Hong Kong

Tales from the Fragrant Harbour: Kiu Tsui Chau and the Tombolo, Hong Kong

Having hopped on a ferry in Tap Mun Chau, I arrived at Wong Shek Pier only to find myself stuck in a long queue waiting for a bus under the hot, scorching sun. Half an hour later, the only bus to civilization arrived. The double-decker bus was quickly filled to the brim with sweaty hikers and some locals living in the small towns scattered along the route. Thankfully, the bus was air-conditioned and brought a much needed relief from the strong afternoon sun. Soon, I found myself in Sai Kung, a fishing town at the eastern part of Hong Kong and the starting point for trips to the Sai Kung Volcanic Rock Region of the Hong Kong Geopark.

I walked to the waterfront and took a peep at the row of sampans filled with fresh catches of the day, ready to be bought and cooked in the nearby restaurants.

Sampans filled with fresh seafood for sale

I had every intention to make my way back to the hotel then but it was not meant to be. “T’bolo, t’bolo!” hollered a guy with his loud-speaker practically pointing next to my ear. “The boat to the tombolo is leaving! It was on TV you know…quick,the boat is leaving now!” he shouted to all and sundry (in Cantonese of course).  I paid the $20 and he hurried me to the kaido.

Speeding to Sharp Island / Kiu Tsui Chau, on a kaido

Inside the very posh kaido with its open-air concept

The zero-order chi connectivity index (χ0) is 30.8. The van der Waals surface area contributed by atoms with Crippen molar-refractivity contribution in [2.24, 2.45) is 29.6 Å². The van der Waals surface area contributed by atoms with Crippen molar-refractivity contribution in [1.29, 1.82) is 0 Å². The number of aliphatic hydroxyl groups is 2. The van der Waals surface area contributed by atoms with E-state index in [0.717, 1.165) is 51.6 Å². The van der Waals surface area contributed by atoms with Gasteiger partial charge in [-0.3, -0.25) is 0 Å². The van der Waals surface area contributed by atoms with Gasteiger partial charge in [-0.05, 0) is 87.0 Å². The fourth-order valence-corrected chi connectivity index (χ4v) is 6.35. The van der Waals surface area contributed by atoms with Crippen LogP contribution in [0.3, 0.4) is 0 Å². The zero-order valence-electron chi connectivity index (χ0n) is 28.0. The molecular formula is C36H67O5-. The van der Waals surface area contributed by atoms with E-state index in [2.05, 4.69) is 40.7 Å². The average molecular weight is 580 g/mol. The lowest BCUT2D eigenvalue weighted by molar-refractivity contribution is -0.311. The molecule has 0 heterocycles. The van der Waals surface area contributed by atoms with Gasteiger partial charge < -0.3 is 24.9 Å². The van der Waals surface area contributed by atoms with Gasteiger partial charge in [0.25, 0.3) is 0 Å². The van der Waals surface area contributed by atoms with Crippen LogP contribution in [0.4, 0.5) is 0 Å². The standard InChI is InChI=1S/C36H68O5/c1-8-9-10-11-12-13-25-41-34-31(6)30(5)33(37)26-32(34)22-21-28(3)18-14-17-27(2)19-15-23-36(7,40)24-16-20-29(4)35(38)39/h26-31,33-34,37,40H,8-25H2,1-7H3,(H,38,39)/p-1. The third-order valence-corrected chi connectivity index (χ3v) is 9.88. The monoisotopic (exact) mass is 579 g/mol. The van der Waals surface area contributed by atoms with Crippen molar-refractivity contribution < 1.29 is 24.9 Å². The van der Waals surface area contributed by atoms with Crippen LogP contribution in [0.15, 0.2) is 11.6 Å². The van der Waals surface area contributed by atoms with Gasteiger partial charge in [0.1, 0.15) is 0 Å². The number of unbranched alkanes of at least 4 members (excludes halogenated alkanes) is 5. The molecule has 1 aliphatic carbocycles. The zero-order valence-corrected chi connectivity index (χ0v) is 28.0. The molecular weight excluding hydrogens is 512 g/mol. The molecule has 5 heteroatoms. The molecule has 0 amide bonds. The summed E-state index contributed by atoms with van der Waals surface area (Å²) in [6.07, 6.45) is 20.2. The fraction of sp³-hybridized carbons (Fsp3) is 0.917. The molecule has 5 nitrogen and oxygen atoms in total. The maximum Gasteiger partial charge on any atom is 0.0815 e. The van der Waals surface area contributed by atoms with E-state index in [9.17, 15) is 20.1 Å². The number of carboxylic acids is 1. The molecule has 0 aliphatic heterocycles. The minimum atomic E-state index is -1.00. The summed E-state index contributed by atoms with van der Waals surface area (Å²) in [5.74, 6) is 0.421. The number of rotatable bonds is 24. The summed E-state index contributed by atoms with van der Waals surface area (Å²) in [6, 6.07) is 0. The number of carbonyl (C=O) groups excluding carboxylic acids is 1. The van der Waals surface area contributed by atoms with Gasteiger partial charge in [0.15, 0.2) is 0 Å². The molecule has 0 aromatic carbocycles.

Landing on the volcanic rocks of Sharp Island/Kiu Tsui Chau

The tombolo connecting Sharp Island to Kiu Tau, the tiny island at the other end

The tombolo

From the top of Kiu Tau Island

Evening arrives at Sharp Island

Tales from the Fragrant Harbour: Tap Mun Chau, Hong Kong

It’s hot. Really, really hot…and humid. My tiny water bottle seems to have only about 3 sips left in it. I can’t believe I had left my plush,air-conditioned room in a 5-star hotel for this. Three hours ago I had made my way to the subway station.  2 subway lines and 1 ‘train’ later, I had alighted with 3 other passengers in a station, it seems to me by Hong Kong standard, in the middle of nowhere.
“Just follow the road,” the teller at the ticket counter instructed me with a grumpy face when i inquired how to get to the pier. I followed the instruction but the road lead me to no pier. I backtracked in the scorching August heat and after walking in what seemed to be a maze, the Ma Liu Shui pier finally appeared before me.
It was deserted, save for an old couple and two men watching a fisherman casting his line on the steps of the pier. I took a seat and decided to enjoy the cool breeze, my faithful iPod for company. Close to noon, a group of young campers trailed in and soon it was abuzz with hikers and trampers. At precisely 12.30 noon, the ferry chugged in. Soon, the journey through the Tolo Channel (a part of the Hong Kong Geopark) began.
An hour and a half hour later, here I am.

The view that greeted me as the ferry chugged into the pier of Tap Mun Island/Grass Island

Dotted with beautiful, pristine beaches and pictured here with Sharp's Peak in the background, Tap Mun presented a side of Hong Kong that is yet 'unspoiled' by human development

The island is really covered with grass and here you can even see a cow grazing

Fishing used to be the main livelihood of the villagers but now it appears that only tourist-related trade exists